yield_data_wide %>% 
      mutate(crop = str_to_title(crop)) %>% 
      group_by(crop) %>% 
      gt(
        rowname_col = "Country"
      ) %>% 
      fmt_number(
        columns = 2:5, # reference cols by position
        decimals = 2 # decrease decimal places
        ) %>% 
      summary_rows(
        groups = TRUE,
        columns = vars(`2014`, `2015`, `2016`), # reference cols by name
        fns = list(
          avg = ~mean(.), # add as many summary stats as you want!
          sd = ~sd(.)
        )
      )
    Warning: `columns = vars(...)` has been deprecated in gt 0.3.0:
    * please use `columns = c(...)` instead
    2014 2015 2016
    Maize
    China 5.81 5.89 5.97
    India 2.61 2.60 2.62
    Indonesia 4.95 5.18 5.31
    Mexico 3.30 3.48 3.72
    Pakistan 4.32 4.42 4.55
    United States 10.73 10.57 11.74
    avg 5.29 5.36 5.65
    sd 2.90 2.81 3.21
    Potatoes
    China 17.14 17.27 17.69
    India 22.92 23.13 20.51
    Indonesia 17.67 18.20 18.25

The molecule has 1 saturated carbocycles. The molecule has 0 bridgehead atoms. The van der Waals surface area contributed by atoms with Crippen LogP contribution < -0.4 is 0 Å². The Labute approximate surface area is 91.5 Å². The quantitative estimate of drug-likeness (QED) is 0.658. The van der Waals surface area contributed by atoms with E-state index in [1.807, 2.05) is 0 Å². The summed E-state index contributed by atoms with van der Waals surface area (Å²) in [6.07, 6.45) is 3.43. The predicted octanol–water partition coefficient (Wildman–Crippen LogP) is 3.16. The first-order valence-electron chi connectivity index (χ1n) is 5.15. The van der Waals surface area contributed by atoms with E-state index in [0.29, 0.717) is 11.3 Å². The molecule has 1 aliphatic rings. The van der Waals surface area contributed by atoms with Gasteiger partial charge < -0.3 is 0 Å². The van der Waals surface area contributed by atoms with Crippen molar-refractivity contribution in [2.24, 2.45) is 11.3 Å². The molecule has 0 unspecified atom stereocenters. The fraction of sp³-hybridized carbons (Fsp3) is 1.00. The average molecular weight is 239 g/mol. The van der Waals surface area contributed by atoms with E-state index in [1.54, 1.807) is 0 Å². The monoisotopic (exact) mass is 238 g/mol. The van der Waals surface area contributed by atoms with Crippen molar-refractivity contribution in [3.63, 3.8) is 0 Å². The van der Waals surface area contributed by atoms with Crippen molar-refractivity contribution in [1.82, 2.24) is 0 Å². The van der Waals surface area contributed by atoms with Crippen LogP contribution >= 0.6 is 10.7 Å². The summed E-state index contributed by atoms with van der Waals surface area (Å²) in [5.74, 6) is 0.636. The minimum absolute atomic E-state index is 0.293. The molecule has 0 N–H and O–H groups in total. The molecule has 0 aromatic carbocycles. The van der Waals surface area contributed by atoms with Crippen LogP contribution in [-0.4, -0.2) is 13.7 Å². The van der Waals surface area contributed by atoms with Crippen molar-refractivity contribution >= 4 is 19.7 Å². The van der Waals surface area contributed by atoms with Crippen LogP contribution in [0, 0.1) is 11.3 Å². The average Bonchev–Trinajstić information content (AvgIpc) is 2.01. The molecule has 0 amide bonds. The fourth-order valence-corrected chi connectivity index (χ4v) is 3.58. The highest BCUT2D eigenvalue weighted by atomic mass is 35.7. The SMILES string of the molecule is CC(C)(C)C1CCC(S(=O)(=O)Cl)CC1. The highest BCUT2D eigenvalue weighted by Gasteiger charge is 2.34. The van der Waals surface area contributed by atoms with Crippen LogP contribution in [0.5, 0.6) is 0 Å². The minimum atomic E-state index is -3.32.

Mexico 27.34 27.14 27.93
    Pakistan 18.15 23.44 22.43
    United States 47.15 46.90 48.64
    avg 25.06 26.01 25.91
    sd 11.51 10.86 11.73

    Add spanners

    Table spanners can be added quickly with tab_spanner() and again use either position (column number) or + vars(name).

    yield_data_wide %>% 
      head() %>%
      gt(
        groupname_col = "crop",
        rowname_col = "Country"
      ) %>% 
      tab_spanner(
        label = "Yield in Tonnes/Hectare", 
        columns = 2:5
        )
    Yield in Tonnes/Hectare
    2014 2015 2016
    maize
    China 5.8091 5.8929 5.9667
    India 2.6107 2.5972 2.6162
    Indonesia 4.9540 5.1784 5.3052
    potatoes
    China 17.1416 17.2684 17.6866
    India 22.9224 23.1257 20.5087
    Indonesia 17.6668 18.2027 18.2549

    Add notes and titles